Such a conversation paves the way for increasing social media literacy in both parents and young people. Social media literacy involves the development of skills to critically analyse and evaluate media messaging and images.
Research has shown social media literacy has positive impacts on young people’s body image. Together with children, parents can discuss the use of filtering and retouching images and videos, and how what is shown online is not always the reality.
What else can parents do?
Parents can also role model eliminating appearance or weight-based conversations from their own vocabulary, in person and on social media. This includes conversations focused on our own bodies such as comments about a desire to lose weight.
Research has shown parents are a powerful influence on how young people view and speak about their bodies. Parents can be kind in the way they speak about their own and other bodies and praise their children for qualities other than their looks.
Parents can be key players in helping young people make their time on social media more positive and empowering.
Ask young people to check in on how they are feeling when using social media. If following particular accounts makes them feel negative about themselves, ask them to unfollow or mute that person. Instead, encourage them to follow accounts which inspire them in non-appearance based ways and foster a broad range of interests such as sport, travel, art and comedy.
Research has also shown seeking out and seeing positive body image content on social media can improve our sense of body image and overall mood.
To name just a few, we recommend accounts such @theselfloveproject, @naturally_alice and @thenutritiontea on Instagram and @iweigh, @bodyposipanda and @beautyisonlyphotoshopdeep on Facebook.
Parents can also help their children develop a range of coping skills to help them counteract negative thoughts they might have about themselves while using social and when meeting face-to-face.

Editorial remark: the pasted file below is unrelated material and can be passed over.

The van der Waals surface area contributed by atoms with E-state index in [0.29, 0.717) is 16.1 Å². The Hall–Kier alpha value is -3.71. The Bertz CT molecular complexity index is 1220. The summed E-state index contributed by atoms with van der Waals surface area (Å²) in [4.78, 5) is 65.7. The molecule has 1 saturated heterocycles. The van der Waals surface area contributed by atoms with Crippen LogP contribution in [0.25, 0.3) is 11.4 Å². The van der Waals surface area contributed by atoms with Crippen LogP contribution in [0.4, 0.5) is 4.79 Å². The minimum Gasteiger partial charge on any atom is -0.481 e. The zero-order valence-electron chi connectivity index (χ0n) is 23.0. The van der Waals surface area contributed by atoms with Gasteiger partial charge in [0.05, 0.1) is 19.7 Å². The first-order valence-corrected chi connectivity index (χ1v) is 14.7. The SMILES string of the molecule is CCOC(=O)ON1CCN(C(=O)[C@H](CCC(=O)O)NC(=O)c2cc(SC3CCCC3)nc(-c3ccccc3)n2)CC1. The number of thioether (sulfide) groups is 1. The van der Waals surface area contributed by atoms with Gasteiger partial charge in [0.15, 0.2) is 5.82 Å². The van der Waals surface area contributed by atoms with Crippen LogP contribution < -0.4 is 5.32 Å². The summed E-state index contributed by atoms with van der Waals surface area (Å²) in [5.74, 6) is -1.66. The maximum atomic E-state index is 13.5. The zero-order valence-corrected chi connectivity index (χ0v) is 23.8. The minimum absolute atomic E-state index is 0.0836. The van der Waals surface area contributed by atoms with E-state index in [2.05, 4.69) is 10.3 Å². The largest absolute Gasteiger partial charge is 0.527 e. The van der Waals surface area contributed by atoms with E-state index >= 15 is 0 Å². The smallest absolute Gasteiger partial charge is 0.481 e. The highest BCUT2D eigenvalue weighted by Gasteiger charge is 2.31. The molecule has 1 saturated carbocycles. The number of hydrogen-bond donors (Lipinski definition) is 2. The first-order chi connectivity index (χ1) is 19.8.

One such skill is employing self-compassion towards our bodies. Research shows this has positive effects. For example, the compassionate friend exercise involves asking young people: “How would you talk to your best friend if they said they were struggling with how they looked? Now talk to yourself in the same kind way.”
Some social media platforms, including Instagram, allow users to create multiple accounts. This can be helpful if a young person is seeing too much content that makes them unhappy. Research shows the positive value of having multiple, perhaps even pseudonymised, social media accounts. Young people can express different facets of their personality and interests through different accounts.
If you are looking for more information and tips for parents and young people, you can chat 24/7 with “KIT” the positive body image chatbot who lives on the Butterfly Foundation website and in Facebook Messenger.
If this article has raised issues for you, or if you’re concerned about someone
you know, visit the Butterfly Foundation, or call our national helpline on 1800 33 4673.
By Gemma Sharp, NHMRC Early Career Senior Research Fellow, Monash University; Jasmine Fardouly, Research fellow, UNSW; Marilyn Bromberg, Senior Lecturer in Law, The University of Western Australia; Tama Leaver, Professor of Internet Studies, Curtin University, and Ysabel Gerrard, Lecturer in Digital Media and Society, University of Sheffield